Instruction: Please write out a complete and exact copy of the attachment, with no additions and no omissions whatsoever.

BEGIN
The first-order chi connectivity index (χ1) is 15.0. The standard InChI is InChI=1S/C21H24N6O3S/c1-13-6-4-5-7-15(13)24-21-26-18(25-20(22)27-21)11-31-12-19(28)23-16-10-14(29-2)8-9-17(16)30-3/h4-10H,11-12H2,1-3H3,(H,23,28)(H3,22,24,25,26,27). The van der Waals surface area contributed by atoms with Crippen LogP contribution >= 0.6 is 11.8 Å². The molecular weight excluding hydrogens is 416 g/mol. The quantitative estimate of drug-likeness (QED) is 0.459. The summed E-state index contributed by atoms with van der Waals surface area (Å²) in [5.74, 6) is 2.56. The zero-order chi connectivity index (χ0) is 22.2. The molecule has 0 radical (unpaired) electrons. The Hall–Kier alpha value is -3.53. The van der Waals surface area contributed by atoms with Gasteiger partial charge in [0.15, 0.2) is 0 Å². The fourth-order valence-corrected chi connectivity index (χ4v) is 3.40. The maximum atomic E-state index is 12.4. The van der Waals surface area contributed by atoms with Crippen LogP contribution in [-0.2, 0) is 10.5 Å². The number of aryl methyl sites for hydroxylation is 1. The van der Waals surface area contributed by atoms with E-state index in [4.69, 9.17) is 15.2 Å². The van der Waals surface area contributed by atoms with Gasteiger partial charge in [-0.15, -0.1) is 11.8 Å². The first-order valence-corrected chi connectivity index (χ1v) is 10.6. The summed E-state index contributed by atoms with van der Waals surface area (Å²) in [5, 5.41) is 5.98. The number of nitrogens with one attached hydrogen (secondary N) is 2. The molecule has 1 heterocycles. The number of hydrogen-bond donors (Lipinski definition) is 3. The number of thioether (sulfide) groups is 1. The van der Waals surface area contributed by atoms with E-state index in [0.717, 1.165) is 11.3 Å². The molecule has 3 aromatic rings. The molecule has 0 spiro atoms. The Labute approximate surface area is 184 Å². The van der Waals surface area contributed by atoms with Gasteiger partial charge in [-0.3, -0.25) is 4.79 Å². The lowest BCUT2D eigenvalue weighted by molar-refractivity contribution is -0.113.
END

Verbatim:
The first-order chi connectivity index (χ1) is 15.0. The standard InChI is InChI=1S/C21H24N6O3S/c1-13-6-4-5-7-15(13)24-21-26-18(25-20(22)27-21)11-31-12-19(28)23-16-10-14(29-2)8-9-17(16)30-3/h4-10H,11-12H2,1-3H3,(H,23,28)(H3,22,24,25,26,27). The van der Waals surface area contributed by atoms with Crippen LogP contribution >= 0.6 is 11.8 Å². The molecular weight excluding hydrogens is 416 g/mol. The quantitative estimate of drug-likeness (QED) is 0.459. The summed E-state index contributed by atoms with van der Waals surface area (Å²) in [5.74, 6) is 2.56. The zero-order chi connectivity index (χ0) is 22.2. The molecule has 0 radical (unpaired) electrons. The Hall–Kier alpha value is -3.53. The van der Waals surface area contributed by atoms with Gasteiger partial charge in [0.15, 0.2) is 0 Å². The fourth-order valence-corrected chi connectivity index (χ4v) is 3.40. The maximum atomic E-state index is 12.4. The van der Waals surface area contributed by atoms with Crippen LogP contribution in [-0.2, 0) is 10.5 Å². The number of aryl methyl sites for hydroxylation is 1. The van der Waals surface area contributed by atoms with E-state index in [4.69, 9.17) is 15.2 Å². The van der Waals surface area contributed by atoms with Gasteiger partial charge in [-0.15, -0.1) is 11.8 Å². The first-order valence-corrected chi connectivity index (χ1v) is 10.6. The summed E-state index contributed by atoms with van der Waals surface area (Å²) in [5, 5.41) is 5.98. The number of nitrogens with one attached hydrogen (secondary N) is 2. The molecule has 1 heterocycles. The number of hydrogen-bond donors (Lipinski definition) is 3. The number of thioether (sulfide) groups is 1. The van der Waals surface area contributed by atoms with E-state index in [0.717, 1.165) is 11.3 Å². The molecule has 3 aromatic rings. The molecule has 0 spiro atoms. The Labute approximate surface area is 184 Å². The van der Waals surface area contributed by atoms with Gasteiger partial charge in [-0.3, -0.25) is 4.79 Å². The lowest BCUT2D eigenvalue weighted by molar-refractivity contribution is -0.113.